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I am trying to save an array of images to the documents folder. I managed to save an image as NSData and retrieve it using the method below, but saving an array seems to be beyond me. I've looked at several other questions that relate and it seems I'm doing everything right.

Adding the image as NSData and saving the image:

[imgsData addObject:UIImageJPEGRepresentation(img, 1.0)];
[imgsData writeToFile:dataFilePath atomically:YES];

Retrieving the data:

NSArray *paths = NSSearchPathForDirectoriesInDomains(NSDocumentDirectory, NSUserDomainMask, YES);
NSString *documentsDirectory = [paths objectAtIndex:0];
NSString *path = [documentsDirectory stringByAppendingPathComponent:@"imgs.dat"];
[self setDataFilePath:path];

NSFileManager *fileManager = [NSFileManager defaultManager];
if([fileManager fileExistsAtPath:dataFilePath]) 
 imgsData = [[NSMutableArray alloc] initWithContentsOfFile:dataFilePath];

So, writing an image as NSData using the above works, but not an array of images as NSData. It inits the array, but it has 0 objects, which isn't correct, since the array I am saving has several. Does anyone have any ideas?

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1 Answer 1

up vote 8 down vote accepted

First of all, you should brush up Cocoa Memory Management, the first line of code is a little bit of a worry.

For data serialisation, you may like to have a go with NSPropertyListSerialization. This class serialises arrays, dictionaries, strings, dates, numbers and data objects. It has an error reporting system, unlike the initWithContentsOfFile: methods. The method names and arguments are a bit long to fit on one line, so sometimes you may see them written with Eastern Polish Christmas Tree notation. To save your imgsData object, you can use:

NSString *errString;
NSData *serialized =
    [NSPropertyListSerialization dataFromPropertyList:imgsData
                                               format:NSPropertyListBinaryFormat_v1_0
                                     errorDescription:&errString];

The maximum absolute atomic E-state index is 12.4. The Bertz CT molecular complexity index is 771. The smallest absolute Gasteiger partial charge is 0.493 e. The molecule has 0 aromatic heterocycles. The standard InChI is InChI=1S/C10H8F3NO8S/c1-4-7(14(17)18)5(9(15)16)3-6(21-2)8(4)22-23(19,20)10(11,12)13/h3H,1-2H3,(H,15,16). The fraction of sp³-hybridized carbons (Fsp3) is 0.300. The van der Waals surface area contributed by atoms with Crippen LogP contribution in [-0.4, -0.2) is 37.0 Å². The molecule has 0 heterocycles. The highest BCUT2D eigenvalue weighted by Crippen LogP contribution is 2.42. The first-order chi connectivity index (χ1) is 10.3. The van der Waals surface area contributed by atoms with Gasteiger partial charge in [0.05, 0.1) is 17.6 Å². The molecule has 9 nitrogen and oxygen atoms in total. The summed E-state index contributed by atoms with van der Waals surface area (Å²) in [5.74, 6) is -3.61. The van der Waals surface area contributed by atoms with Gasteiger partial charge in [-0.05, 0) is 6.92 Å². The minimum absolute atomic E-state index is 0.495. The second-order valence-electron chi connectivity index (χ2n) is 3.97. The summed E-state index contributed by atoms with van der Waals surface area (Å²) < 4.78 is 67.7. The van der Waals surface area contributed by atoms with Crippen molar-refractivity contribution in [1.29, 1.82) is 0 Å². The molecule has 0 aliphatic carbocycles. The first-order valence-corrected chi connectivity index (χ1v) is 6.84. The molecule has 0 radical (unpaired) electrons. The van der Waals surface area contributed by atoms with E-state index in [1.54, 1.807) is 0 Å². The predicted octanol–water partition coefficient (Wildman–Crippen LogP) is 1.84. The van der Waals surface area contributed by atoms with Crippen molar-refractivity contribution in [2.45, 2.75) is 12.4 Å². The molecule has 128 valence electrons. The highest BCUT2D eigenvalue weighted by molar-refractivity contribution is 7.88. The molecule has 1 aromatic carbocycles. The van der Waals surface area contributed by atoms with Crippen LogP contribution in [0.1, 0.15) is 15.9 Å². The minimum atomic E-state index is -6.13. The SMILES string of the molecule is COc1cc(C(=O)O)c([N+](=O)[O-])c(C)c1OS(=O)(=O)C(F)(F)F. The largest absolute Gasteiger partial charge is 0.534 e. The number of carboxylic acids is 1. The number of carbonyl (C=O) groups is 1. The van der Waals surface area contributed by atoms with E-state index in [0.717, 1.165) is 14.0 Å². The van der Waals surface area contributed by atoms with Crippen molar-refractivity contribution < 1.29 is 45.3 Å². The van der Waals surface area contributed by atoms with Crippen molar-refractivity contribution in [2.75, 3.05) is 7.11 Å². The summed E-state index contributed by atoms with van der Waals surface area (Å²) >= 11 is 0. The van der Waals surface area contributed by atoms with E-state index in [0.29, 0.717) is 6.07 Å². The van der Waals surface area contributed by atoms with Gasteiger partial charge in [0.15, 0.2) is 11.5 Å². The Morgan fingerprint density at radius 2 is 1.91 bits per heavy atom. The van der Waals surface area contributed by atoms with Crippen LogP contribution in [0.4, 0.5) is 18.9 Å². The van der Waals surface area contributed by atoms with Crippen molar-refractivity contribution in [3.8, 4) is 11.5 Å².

[serialized writeToFile:dataFilePath atomically:YES];

if (errString)
{
    NSLog(@"%@" errString);
    [errString release]; // exception to the rules
}

To read it back in, use

NSString *errString;
NSData *serialized = [NSData dataWithContentsOfFile:dataFilePath];

// we provide NULL for format because we really don't care what format it is.
// or, if you do, provide the address of an NSPropertyListFormat type.

imgsData =
    [NSPropertyListSerialization propertyListFromData:serialized
                                     mutabilityOption:NSPropertyListMutableContainers
                                               format:NULL
                                     errorDescription:&errString];

if (errString)
{
    NSLog(@"%@" errString);
    [errString release]; // exception to the rules
}

Check the contents of errString to determine what went wrong. Keep in mind that these two methods are being deprecated in favour of the dataWithPropertyList:format:options:error: and propertyListWithData:options:format:error: methods, but these were added in Mac OS X 10.6 (I'm not sure if they're available on iOS).

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Good point regarding memory management. +1 –  Moshe Sep 29 '10 at 4:05
    
Wow, perfect! Thanks, it works wonders! –  Ginamin Sep 29 '10 at 5:30
    
Also, on a side note, dataWithPropertyList:format:options:error: is avaiable in iOS 4. So not useful for me, but may help with any iPhone 4 programmers. –  Ginamin Sep 29 '10 at 5:33
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